It’s clear to see that folks who love the RV lifestyle love being outside. So for many, it is important to have a kitchen that allows them to leave the confines of the RV and cook in the fresh open air. Luckily, outdoor kitchens and camp kitchens allow rugged chefs to bring meal prep out into mother nature. But is there really any difference between a camp kitchen and an outdoor kitchen? The answer is yes, and they each have their own advantages and disadvantages. Read on to learn more about these two options and see who wins the battle of the camp kitchen vs. outdoor kitchen.
Camp kitchens are essentially manufactured chuck boxes, used for keeping all your camping kitchen essentials in one compact and convenient location. With lots of different models and styles available on the market today, camp kitchens can vary greatly.
Popular Options Available -
Camp Champ: The Camp Champ is the ultimate camp kitchen, boasting a four-burner gas stove, a knife block, and utensils for six people. This model comes fully-loaded with everything from a set of pots and pans to a spice rack and coffee percolator. The top-of-the-line products can be compacted down into a convenient and stylish cube for supreme portability. But along with a smart design and upscale features, this well-crafted unit also comes with a $6,000 price tag.
My Camp Kitchen: My Camp Kitchen costs around $500 and while it is significantly cheaper than the Camp Champ, it includes significantly less. The unit comes with dual drawers, countertop extenders, a paper towel holder, and three storage compartments. My Camp Kitchen packs up into a compact box.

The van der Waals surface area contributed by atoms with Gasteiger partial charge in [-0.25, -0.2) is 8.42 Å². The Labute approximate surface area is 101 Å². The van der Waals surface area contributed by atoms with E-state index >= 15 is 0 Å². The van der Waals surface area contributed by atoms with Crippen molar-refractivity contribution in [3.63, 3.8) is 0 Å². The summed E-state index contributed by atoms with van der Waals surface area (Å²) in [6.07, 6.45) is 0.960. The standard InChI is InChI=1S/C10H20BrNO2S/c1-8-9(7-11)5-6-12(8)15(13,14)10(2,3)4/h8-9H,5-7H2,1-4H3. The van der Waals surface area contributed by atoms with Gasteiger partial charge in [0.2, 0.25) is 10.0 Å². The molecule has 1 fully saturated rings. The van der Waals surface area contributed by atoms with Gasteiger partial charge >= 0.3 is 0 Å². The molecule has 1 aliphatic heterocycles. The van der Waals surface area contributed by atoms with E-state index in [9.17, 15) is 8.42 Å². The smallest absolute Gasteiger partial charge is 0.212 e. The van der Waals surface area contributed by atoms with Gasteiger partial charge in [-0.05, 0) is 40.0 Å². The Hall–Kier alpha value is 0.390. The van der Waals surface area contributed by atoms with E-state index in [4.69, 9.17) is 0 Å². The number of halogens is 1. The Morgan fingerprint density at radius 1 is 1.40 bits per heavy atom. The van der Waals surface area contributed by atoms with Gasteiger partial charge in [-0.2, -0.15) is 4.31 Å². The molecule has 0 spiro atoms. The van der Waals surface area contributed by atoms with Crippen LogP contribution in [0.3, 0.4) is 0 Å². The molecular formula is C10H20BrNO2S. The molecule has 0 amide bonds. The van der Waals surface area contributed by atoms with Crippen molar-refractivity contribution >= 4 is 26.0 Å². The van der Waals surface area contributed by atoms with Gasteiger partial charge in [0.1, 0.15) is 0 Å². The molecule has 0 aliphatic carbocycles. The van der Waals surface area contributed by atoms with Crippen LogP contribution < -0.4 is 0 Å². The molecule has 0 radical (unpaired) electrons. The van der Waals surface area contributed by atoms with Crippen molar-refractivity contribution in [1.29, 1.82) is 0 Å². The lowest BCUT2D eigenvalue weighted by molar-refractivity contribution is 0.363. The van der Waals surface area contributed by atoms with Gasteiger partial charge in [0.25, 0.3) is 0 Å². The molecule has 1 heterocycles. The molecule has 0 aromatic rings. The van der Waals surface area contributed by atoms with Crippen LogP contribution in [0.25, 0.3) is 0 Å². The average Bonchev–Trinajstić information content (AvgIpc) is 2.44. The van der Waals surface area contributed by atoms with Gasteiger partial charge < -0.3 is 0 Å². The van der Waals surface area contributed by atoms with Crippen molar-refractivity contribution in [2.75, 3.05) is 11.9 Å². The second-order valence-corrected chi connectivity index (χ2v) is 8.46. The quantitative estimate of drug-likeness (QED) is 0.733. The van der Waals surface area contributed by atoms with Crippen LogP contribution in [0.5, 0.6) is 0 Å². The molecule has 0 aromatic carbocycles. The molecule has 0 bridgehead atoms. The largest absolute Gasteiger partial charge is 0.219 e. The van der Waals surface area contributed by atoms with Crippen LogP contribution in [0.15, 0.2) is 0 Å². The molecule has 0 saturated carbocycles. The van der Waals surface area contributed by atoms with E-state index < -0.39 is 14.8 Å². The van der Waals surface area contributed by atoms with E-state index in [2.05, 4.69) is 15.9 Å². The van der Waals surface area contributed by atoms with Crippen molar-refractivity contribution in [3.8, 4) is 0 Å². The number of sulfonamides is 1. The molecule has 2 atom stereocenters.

Grub Hub: The Grub Hub camp kitchen sells for $379.00 and includes a utensil rack, paper towel holder, and air dry bags. The model also includes a folding kitchen sink, however it should be noted that the “sink” is merely a fabric bag without a drain hole. The whole unit packs up into a rollable suitcase and claims to take just 3 minutes to assemble and disassemble.
Kanz Outdoors Field Kitchen: With the Kanz Outdoors Field Kitchen, you have the option of buying the unit furnished or unfurnished. Unfurnished, the unit costs $750 and includes a serving tray, counter space, storage compartments, and a place for a 2-burner stove. The fully furnished model sells for $1,515 and adds a fuel stove, cookware set, and side shelves. The unit compacts into a small trunk with removable legs.
DIY Model: A camp kitchen can easily be created with a few products you might already own. Simply bring along a folding table, stovetop or grill, and storage containers for dinnerware, and you have your own homemade camp kitchen! Although it might not be as compact or portable, it could save you some money if you already have the materials on hand.
The main advantage of a camp kitchen is its portability. Unlike outdoor kitchens, a camp kitchen can be set up anywhere on the campsite. Camp kitchens can also be brought along on trips where you want to leave your RV behind. Self-containment is another big advantage of these kitchens. They provide you with one compact location to keep all your kitchen essentials.